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Remembered Today:

Any Progress on Awards for Members of Cumann na mBan?


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Wexflyer

At the time of the 100th anniversary of the 1916 Rising there was considerable media attention given to the fact that members of Cumann na mBan were systematically discriminated against when it came time to award medals and pensions. Was anything actually done?

 

I must declare a personal interest. My grandmother was a member of Cumann na mBan. She was mobilised for Easter Week, and was present for the reading of the 1916 proclamation.

However, she was denied any official recognition, despite the uncontested evidence of her commanding officer, as well as the garrison commander and others that she served.

She continued to fight for an award until shortly before her death, but without success.   She always maintained that she had done as much as others who did receive both medals and pension.

Edited by Wexflyer
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  • 2 months later...

Could this have something to do with it?

Cumann na mBan was banned in January 1923

https://en.wikipedia.org/wiki/Cumann_na_mBan#The_Treaty

Possibilty that any recognitiaon for  any member of a "banned" political party would in turn be a recognation that the party is "legimiate"???

 

De Valera held office as Prime Minister/President  11 August 1927 – 9 March 1932; 9 March 1932 – 29 December 1937; 29 December 1937 – 18 February 1948; 18 February 1948 – 13 June 1951; 20 March 1957 – 23 June 1959; 25 June 1959 – 24 June 1973

Did he ever change the Ban?

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1 hour ago, T, Fazzini said:

Could this have something to do with it?

Cumann na mBan was banned in January 1923

 

No, 1923 is after the period in question, and not relevant.

 

The issue is sex discrimination, in that members of Cumann na mBan, who were of course all women, were denied awards, or granted lesser awards, than men with equivalent service in the Volunteers, or IRA, during the period from 1916 to 1922.  The awards being both monetary (pensions), and of an honorary nature (medals).

 

In the specific case of my grandmother, for example, there was uncontroverted evidence that she served during Easter Week, but she received nothing. In 2016 there was considerable media and public attention regarding this discrimination. I was asking if anything came of it. Seemingly not.

 

 

Edited by Wexflyer
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My grandfather's brother served through the Easter Rising in Dublin and was killed.  He was an Irishman from Donegal but his relatives did not receive any form of pension from the government of the Free State or Republic.  I should add that he was killed while in the British Army and unfortunate enough to be on leave when the rising began and recalled to the Colours.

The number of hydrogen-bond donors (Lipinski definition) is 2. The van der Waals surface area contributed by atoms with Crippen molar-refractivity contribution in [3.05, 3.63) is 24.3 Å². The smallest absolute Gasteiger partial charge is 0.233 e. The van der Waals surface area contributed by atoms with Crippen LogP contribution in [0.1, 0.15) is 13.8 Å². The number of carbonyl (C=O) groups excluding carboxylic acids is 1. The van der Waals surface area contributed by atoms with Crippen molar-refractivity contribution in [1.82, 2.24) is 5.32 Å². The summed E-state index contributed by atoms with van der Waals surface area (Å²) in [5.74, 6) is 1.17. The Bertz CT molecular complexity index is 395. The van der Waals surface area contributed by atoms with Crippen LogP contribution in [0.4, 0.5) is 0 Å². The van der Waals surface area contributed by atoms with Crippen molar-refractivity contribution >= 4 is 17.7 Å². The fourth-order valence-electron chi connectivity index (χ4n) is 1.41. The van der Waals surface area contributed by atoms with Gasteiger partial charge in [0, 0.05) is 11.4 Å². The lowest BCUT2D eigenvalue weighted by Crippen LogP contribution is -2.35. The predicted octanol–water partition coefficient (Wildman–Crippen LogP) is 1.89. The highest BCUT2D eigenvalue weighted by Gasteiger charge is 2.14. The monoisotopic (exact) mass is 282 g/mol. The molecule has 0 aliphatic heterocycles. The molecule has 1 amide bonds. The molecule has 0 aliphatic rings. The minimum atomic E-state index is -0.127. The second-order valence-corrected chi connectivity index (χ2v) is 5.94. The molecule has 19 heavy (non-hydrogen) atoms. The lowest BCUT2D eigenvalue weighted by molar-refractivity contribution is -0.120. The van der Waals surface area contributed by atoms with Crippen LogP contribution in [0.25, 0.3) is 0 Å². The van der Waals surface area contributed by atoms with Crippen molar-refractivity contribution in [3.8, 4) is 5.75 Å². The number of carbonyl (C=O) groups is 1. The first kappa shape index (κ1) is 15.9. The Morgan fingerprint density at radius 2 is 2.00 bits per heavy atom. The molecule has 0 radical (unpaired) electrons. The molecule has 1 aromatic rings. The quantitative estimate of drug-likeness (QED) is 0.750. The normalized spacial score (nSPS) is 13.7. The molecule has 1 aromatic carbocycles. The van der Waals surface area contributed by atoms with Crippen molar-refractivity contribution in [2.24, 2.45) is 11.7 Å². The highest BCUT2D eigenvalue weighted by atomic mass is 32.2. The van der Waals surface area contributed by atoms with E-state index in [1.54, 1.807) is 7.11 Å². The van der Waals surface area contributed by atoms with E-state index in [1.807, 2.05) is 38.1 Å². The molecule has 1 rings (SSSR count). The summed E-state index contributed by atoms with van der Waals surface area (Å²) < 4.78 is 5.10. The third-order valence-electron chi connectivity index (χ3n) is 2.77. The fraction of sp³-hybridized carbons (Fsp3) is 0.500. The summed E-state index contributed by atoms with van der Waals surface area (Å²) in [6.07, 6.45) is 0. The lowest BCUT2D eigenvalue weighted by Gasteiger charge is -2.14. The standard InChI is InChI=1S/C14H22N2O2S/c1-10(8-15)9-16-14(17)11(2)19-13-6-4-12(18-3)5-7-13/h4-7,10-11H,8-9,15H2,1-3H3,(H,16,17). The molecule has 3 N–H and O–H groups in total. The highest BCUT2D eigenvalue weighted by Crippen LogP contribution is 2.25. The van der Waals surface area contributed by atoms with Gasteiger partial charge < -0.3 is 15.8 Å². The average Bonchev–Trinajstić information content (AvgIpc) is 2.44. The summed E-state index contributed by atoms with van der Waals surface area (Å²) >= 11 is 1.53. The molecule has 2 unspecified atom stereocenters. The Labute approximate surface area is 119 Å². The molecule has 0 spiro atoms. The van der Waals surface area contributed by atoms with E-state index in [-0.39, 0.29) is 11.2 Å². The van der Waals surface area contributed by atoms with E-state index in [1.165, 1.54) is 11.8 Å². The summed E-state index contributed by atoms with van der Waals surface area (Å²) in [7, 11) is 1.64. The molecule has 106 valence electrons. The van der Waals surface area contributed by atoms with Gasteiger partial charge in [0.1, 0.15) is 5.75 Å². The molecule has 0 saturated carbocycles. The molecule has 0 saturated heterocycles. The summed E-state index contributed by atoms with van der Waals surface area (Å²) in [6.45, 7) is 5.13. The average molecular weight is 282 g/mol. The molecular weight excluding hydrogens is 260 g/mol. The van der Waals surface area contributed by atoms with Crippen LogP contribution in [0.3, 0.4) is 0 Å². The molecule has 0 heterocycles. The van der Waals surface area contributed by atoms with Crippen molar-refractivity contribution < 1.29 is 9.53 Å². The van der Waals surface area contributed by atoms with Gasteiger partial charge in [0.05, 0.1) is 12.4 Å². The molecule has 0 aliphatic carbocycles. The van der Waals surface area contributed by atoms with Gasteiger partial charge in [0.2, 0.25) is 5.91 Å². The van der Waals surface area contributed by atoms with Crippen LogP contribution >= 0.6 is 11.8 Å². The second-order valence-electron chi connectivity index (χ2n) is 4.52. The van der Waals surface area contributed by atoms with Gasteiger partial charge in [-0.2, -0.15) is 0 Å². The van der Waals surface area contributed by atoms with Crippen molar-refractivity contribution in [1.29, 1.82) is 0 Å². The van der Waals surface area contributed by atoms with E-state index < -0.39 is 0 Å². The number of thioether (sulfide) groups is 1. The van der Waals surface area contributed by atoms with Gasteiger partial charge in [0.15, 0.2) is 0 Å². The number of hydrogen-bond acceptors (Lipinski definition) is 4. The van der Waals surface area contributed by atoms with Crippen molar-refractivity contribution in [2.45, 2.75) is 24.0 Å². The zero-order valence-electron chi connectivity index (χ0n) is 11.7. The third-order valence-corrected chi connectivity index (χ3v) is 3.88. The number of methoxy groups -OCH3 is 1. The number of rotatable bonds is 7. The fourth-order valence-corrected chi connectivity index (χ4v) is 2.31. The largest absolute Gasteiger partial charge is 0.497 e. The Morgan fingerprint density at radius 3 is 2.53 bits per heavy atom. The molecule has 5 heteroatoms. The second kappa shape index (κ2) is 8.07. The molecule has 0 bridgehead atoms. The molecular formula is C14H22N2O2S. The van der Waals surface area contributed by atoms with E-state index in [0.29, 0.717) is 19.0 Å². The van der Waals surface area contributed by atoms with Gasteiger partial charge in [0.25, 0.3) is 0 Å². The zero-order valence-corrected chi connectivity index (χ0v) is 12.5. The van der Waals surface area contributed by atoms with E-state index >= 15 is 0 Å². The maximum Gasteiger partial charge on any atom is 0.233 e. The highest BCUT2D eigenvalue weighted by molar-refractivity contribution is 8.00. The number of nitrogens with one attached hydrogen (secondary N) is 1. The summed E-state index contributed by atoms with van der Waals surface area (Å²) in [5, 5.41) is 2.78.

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3 hours ago, voltaire60 said:

My grandfather's brother served through the Easter Rising in Dublin and was killed.  He was an Irishman from Donegal but his relatives did not receive any form of pension from the government of the Free State or Republic.  I should add that he was killed while in the British Army and unfortunate enough to be on leave when the rising began and recalled to the Colours.

 

I don't think your great-uncle was qualified to serve in Cumann na mBan, and neither did he fulfill the conditions for an Irish service pension.

You can check the terms of the Military Service Pension Act here

http://www.irishstatutebook.ie/eli/1934/act/43/enacted/en/print

For what it is worth, the British government didn't give my grandmother a service pension either, should I be upset?

I am upset that my grandmother appears to have met the conditions for an Irish pension, and 1916 Medal, but was denied.

Other than that, I would suggest it is best not to re-fight the events of 100 years ago.

Edited by Wexflyer
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4 hours ago, Wexflyer said:

I am upset that my grandmother appears to have met the conditions for an Irish pension, and 1916 Medal, but was denied.

Other than that, I would suggest it is best not to re-fight the events of 100 years ago.

 

    But you have not told us on what grounds the Dublin government -of whatever hue- refused. It might help.

      I am not concerned to "re-fight" the events of a century ago-merely to point out that Irish history has inconsistencies and paradoxes that cut both ways.

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5 minutes ago, voltaire60 said:

 

    But you have not told us on what grounds the Dublin government -of whatever hue- refused. It might help.

      I am not concerned to "re-fight" the events of a century ago-merely to point out that Irish history has inconsistencies and paradoxes that cut both ways.

 

I don't know what the grounds for refusal may, or may not have been. I don't recall any mention in the two files I found. That may be my memory, but I think I would recall if there was anything obvious.

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1 minute ago, Wexflyer said: